In trying to deploy a Node.js server using Git to an Amazon Elastic Beanstalk instance, I started to wonder what a more secure/efficient practice might be than pushing up a config file and letting it sit on the remote disk.
The current series of actions I perform to get production code up is as follows:
- Create a local 'production' branch on git.
Un-ignore my config.js file, which contains sensitive database information
-- Repeat below every time there is an update
- git merge master
- git aws.push (or some similar 'push' command to update files upstream)
This flow seems simple enough, but I was wondering if there was a more secure way, where my config file would not exist on the disk on my remote server, but rather in memory - where the sensitive information would hopefully no longer exist if the server stopped running.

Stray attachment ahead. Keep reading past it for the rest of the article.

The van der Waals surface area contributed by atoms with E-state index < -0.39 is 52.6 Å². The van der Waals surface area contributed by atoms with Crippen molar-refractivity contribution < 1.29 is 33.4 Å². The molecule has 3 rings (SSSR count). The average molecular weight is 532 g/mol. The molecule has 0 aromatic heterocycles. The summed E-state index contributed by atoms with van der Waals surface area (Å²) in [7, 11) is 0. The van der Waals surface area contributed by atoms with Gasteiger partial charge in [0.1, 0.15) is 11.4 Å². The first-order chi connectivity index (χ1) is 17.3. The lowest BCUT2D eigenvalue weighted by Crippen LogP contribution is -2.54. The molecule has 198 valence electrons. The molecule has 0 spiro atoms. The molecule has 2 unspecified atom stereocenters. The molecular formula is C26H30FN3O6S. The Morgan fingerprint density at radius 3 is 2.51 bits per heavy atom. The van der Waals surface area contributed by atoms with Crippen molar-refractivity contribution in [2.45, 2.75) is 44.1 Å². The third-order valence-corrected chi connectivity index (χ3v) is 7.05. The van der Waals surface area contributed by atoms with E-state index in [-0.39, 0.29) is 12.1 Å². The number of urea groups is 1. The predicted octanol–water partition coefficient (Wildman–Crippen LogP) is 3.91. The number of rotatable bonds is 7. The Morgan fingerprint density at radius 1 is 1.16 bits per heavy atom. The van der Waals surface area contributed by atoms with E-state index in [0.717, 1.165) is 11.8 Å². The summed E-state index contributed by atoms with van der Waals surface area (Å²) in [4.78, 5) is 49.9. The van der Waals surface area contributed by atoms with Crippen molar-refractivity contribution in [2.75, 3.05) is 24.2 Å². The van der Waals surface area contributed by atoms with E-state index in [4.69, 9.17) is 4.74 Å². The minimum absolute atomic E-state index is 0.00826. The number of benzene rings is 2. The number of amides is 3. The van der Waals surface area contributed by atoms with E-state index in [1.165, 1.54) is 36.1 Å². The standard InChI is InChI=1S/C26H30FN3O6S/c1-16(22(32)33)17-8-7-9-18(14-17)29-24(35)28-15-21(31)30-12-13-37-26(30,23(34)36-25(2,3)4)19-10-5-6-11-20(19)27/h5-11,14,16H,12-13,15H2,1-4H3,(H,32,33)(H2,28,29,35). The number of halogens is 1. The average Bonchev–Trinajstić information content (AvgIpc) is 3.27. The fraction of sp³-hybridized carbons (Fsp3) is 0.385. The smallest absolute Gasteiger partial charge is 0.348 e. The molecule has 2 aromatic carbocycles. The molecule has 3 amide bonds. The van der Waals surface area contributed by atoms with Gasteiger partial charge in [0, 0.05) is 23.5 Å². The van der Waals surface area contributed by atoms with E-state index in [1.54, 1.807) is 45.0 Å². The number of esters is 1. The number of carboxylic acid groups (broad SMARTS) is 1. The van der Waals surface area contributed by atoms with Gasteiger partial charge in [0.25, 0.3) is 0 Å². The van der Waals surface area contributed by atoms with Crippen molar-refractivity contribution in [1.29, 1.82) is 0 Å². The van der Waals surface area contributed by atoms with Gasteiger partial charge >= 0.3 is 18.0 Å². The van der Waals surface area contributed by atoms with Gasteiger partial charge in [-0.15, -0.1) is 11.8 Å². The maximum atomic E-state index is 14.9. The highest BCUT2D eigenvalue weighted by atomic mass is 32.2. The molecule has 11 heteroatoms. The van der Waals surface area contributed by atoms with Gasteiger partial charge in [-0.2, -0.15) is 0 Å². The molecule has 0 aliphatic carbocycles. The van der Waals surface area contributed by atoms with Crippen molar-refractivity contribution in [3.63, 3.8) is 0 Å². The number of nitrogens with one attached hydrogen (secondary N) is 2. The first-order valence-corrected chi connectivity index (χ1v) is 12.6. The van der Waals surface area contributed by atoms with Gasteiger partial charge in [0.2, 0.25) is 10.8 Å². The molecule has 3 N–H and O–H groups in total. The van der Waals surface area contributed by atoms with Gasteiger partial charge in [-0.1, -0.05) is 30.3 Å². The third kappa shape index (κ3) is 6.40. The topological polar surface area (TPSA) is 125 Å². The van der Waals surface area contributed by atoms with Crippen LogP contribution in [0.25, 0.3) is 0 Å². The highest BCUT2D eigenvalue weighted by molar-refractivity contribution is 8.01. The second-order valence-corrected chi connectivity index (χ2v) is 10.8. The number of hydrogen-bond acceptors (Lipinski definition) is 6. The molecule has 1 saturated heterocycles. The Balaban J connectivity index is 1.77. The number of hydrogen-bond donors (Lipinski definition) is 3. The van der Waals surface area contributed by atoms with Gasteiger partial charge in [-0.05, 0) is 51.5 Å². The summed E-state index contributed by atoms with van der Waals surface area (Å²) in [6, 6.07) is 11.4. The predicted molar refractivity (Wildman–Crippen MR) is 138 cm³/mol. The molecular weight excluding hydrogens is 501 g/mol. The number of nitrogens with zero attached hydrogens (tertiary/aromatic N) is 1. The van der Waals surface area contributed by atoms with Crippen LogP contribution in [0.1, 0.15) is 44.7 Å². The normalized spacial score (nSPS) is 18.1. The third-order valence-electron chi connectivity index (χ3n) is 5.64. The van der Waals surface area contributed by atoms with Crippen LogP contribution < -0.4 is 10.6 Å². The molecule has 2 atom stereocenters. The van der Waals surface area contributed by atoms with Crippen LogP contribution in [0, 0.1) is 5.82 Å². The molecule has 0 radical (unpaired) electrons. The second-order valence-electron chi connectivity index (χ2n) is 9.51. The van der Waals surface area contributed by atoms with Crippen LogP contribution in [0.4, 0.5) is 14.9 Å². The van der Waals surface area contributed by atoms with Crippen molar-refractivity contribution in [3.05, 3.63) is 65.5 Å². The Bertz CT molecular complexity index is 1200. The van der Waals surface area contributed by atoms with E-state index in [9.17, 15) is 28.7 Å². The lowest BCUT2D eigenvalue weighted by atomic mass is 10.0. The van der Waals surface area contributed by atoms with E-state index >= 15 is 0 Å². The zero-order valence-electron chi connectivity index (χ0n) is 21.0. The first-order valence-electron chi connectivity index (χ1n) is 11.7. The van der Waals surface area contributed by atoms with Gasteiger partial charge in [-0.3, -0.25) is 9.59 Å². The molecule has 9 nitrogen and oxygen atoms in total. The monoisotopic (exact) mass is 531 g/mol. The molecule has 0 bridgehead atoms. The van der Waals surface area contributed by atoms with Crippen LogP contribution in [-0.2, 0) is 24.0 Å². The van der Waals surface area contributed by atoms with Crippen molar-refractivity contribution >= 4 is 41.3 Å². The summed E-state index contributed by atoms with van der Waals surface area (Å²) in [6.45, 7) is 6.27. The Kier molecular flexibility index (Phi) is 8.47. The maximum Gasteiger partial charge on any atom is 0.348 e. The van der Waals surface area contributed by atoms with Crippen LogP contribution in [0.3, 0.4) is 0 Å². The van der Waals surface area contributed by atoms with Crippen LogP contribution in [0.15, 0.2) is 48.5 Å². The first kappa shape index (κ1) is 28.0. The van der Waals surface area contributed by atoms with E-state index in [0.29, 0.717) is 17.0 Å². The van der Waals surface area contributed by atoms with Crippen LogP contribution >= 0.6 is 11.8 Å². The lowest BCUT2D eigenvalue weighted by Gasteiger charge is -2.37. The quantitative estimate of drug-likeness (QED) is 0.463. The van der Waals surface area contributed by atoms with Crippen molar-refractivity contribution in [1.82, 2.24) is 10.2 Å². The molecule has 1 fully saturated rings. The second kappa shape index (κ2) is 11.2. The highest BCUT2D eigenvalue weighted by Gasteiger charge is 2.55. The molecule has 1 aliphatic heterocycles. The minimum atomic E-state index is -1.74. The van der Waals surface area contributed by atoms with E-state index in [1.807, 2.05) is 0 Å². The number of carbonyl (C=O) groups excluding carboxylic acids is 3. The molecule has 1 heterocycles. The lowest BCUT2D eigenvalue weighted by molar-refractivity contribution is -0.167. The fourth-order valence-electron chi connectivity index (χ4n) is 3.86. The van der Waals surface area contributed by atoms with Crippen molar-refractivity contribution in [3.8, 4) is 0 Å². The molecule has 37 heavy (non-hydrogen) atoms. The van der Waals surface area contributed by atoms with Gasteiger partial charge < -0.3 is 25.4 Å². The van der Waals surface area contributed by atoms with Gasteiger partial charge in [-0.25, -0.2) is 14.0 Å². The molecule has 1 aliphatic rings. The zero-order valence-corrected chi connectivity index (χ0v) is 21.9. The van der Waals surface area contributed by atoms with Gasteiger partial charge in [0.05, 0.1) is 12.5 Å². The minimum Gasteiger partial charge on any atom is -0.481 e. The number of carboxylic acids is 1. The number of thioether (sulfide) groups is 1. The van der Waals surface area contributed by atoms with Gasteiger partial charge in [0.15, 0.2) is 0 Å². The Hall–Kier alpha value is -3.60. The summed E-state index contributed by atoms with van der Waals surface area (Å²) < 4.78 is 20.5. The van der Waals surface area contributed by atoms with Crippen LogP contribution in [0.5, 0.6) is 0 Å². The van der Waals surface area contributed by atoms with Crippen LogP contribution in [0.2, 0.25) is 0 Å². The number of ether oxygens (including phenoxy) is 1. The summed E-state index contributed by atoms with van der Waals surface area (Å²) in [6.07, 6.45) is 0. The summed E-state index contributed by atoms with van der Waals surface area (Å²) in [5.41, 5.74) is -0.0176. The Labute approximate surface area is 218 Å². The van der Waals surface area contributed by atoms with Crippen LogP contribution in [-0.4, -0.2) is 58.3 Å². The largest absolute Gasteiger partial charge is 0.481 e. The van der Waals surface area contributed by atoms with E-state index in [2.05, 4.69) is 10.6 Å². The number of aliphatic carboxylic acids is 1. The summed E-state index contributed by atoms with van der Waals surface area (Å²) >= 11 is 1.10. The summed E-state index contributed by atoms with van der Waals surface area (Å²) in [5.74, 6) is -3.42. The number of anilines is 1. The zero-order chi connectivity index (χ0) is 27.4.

The motivation behind not having this config file exist on the remote disk would be so that if the server was compromised, then at least it would be separate from the database.
Is there a flow to resolve this, or do people generally go the route of setting environment variables and/or pushing up config files using a new branch?
Any insight on this issue would be much appreciated.